Beethoven was Wilhelm Furtwängler’s guiding musical force. In his interpretations of the symphonies, the conductor generates irresistible dramatic momentum – and a constant sense of imaginative freshness – through the interrelationship of form, harmony, texture, rhythm and tempo. These recordings, all made in the late 1940s and early 1950s, in the Musikverein in Vienna and at concerts in London, Bayreuth and Stockholm, were newly remastered in 2010, bringing their sound more alive than ever before.
One of the great cycles. Of the hundred or so available recorded cycles (out of about one hundred and fifteen or so), this rates as one of the best. In better sound than either the DG stereo cycle and the live King International cycle, Kempff's style is more poetic and less intense and fiery than others. Whatever Kempff may give away in terms of speed, power, and precision, he makes up for in other ways
60 CD box set. Selection of Ludwig Van Beethoven works recorded by David Zinman & Tonhalle Orchestra Zurich (Symphonies), Yefim Bronfman, David Zinman & tonhalle Orchestra Zurich (Piano concertos), Pinchas Zuckerman & Marc Neikrug (Violin Sonatas), Anner Bylsma & Jon Van Immerseel (Cello Sonatas), Seraphin Trio (Piano Trios), Alexander String Quartet (String Quartets), Yukio Yokoyama, Robert Casadesus, Justus Frantz, Vladimir Horowitz, Gerhard Oppitz & Charles Rosen (Piano Sonatas), Eugene Ormandy & Philadelphia Orchestra (Christ On The Mount Of Olives), Wolfdieter Maurer & Tokyo Oratorio Society (Mass in C Major), David Zinman & Tonhalle Orchestra Zurich (Missa Solemnis) and many other great artists.
Five Piano Concertos and the Piano Sonata No. 32, opus 111, recorded in stereo in 1962 and 1964, respectively, by Wilhelm Kempff [1895-1991] and the Berlin Philharmonic Orchestra under Ferdinand Leitner [1912-96]. The sonata, the composer’s last, is certainly more than a mere filler, from the opening hesitancy of the ‘Allegro con brio ed appassionato’ to the extended closing section of the second movement.
These live performances were recorded for broadcast during WWII in Germany, and while the sound is not up to modern standards it is surprisingly good for its time. The microphones in the concert hall were wired to a small, windowless control room, where they were primatively "mixed" and the signal sent via telegraph wire to the radio transmitter studio, where it was recorded on early Magnetophone tape recorders. The tapes were captured by the Soviets after the liberation of Berlin and transported to Moscow, where they languished for many years. Some performances were released by the Soviets, but the tapes were eventually returned to Germany and reprocessed in the 1980's.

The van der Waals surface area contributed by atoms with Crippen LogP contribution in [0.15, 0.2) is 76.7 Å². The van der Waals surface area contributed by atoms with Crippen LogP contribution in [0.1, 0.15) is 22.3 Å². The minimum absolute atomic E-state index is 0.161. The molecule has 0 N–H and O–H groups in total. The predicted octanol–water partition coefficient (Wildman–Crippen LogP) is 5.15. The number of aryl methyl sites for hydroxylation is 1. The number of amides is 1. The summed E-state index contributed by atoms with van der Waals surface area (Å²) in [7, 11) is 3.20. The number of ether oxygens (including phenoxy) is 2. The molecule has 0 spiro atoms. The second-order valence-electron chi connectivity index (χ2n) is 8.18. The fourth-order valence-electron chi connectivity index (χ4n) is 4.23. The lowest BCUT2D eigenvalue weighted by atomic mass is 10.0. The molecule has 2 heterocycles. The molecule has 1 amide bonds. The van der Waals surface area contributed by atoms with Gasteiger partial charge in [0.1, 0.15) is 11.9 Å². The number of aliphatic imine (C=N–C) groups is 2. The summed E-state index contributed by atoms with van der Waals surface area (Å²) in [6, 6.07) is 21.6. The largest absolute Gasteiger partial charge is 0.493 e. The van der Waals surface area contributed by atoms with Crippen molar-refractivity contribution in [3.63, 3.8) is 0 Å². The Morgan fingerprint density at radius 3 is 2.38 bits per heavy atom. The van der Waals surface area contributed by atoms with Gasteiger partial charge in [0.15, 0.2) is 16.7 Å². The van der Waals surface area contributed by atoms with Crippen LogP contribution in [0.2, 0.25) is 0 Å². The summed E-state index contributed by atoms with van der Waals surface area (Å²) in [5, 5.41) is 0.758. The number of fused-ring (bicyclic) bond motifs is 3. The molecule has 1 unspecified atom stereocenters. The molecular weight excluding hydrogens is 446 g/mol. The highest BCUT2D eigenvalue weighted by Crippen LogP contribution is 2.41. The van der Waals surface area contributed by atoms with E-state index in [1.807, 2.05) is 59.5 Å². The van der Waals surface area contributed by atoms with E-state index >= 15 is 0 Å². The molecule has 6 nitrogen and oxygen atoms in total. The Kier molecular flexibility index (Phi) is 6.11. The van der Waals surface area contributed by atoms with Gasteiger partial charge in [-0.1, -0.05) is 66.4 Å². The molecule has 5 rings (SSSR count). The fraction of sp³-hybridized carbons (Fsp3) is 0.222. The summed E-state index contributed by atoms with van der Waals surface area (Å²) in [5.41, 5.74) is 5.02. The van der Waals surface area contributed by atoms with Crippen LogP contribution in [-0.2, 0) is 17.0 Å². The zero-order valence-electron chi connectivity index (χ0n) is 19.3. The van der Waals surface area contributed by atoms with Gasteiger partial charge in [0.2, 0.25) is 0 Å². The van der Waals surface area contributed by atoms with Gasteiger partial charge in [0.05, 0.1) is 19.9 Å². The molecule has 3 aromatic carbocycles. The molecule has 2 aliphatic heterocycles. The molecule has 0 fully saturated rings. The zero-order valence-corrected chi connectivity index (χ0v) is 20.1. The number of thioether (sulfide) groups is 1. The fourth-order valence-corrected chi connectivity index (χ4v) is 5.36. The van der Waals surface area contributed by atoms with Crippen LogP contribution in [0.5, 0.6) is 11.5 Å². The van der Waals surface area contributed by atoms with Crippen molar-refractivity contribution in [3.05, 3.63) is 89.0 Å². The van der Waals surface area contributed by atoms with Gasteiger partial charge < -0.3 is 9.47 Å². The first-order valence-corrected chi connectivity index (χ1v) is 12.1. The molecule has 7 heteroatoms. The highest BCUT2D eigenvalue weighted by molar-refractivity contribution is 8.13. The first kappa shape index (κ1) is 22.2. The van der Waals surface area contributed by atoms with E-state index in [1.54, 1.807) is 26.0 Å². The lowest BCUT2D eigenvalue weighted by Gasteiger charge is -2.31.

In the 1950s these recordings would have given a very up-to-date impression, I imagine; the playing is extremely clean there's never a hint of sentimental violin slides or over-use of the sustaining pedal. But nearly half a century later, perhaps we're more conscious of the old-world virtues Schneiderhan's beautiful legato bowing and gentle vibrato, Kempff's full, unforced tone, and a flexible approach from both artists, with finely graded ritardandos and subtle variations of tempo.
This important set contains the sixteen Beethoven sonatas that Wilhelm Kempff recorded for Grammophon in Germany between 1940 and 1943. Several are reissued here for the first time since their original release on 78rpm discs and none are currently available elsewhere. The sound is excellent for the period and all reveal the young Kempff at his best, in performances that compliment his later thoughts. The release is the companion of two previous APR releases of early Kempff Beethoven recordings the late sonatas (APR6018) and piano concertos 1, 3, 4 & 5 (APR6019), both of which received excellent reviews and were amongst APRs best sellers.
Conductor Wilhelm Furtwangler already enjoyed a worldwide legendary standing during his lifetime - he was considered the German conductor and performances were greeted with rapturous applause. Today, more than 50 years after his death, Wilhelm Furtwangler is still an icon and his work has become an integral part ofthe music scene.